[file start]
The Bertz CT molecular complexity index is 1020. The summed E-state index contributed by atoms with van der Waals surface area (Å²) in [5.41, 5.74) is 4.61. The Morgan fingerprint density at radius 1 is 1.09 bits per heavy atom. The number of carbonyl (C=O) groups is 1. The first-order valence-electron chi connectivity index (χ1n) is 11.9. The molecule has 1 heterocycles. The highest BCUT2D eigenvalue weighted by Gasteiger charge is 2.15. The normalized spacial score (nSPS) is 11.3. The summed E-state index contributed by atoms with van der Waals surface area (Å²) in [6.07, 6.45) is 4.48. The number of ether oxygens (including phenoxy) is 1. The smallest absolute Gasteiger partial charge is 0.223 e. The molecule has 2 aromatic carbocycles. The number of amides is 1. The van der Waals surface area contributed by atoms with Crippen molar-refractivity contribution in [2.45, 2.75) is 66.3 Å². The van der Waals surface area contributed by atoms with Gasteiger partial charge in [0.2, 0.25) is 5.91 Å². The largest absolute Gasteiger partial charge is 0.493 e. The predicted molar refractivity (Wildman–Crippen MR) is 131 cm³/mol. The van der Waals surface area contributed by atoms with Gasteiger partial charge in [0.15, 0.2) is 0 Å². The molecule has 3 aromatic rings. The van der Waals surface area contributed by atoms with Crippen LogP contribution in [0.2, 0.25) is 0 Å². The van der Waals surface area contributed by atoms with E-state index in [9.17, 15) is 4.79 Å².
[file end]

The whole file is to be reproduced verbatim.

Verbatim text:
The Bertz CT molecular complexity index is 1020. The summed E-state index contributed by atoms with van der Waals surface area (Å²) in [5.41, 5.74) is 4.61. The Morgan fingerprint density at radius 1 is 1.09 bits per heavy atom. The number of carbonyl (C=O) groups is 1. The first-order valence-electron chi connectivity index (χ1n) is 11.9. The molecule has 1 heterocycles. The highest BCUT2D eigenvalue weighted by Gasteiger charge is 2.15. The normalized spacial score (nSPS) is 11.3. The summed E-state index contributed by atoms with van der Waals surface area (Å²) in [6.07, 6.45) is 4.48. The number of ether oxygens (including phenoxy) is 1. The smallest absolute Gasteiger partial charge is 0.223 e. The molecule has 2 aromatic carbocycles. The number of amides is 1. The van der Waals surface area contributed by atoms with Crippen molar-refractivity contribution in [2.45, 2.75) is 66.3 Å². The van der Waals surface area contributed by atoms with Gasteiger partial charge in [0.2, 0.25) is 5.91 Å². The largest absolute Gasteiger partial charge is 0.493 e. The predicted molar refractivity (Wildman–Crippen MR) is 131 cm³/mol. The van der Waals surface area contributed by atoms with Gasteiger partial charge in [0.15, 0.2) is 0 Å². The molecule has 3 aromatic rings. The van der Waals surface area contributed by atoms with Crippen LogP contribution in [0.2, 0.25) is 0 Å². The van der Waals surface area contributed by atoms with E-state index in [9.17, 15) is 4.79 Å².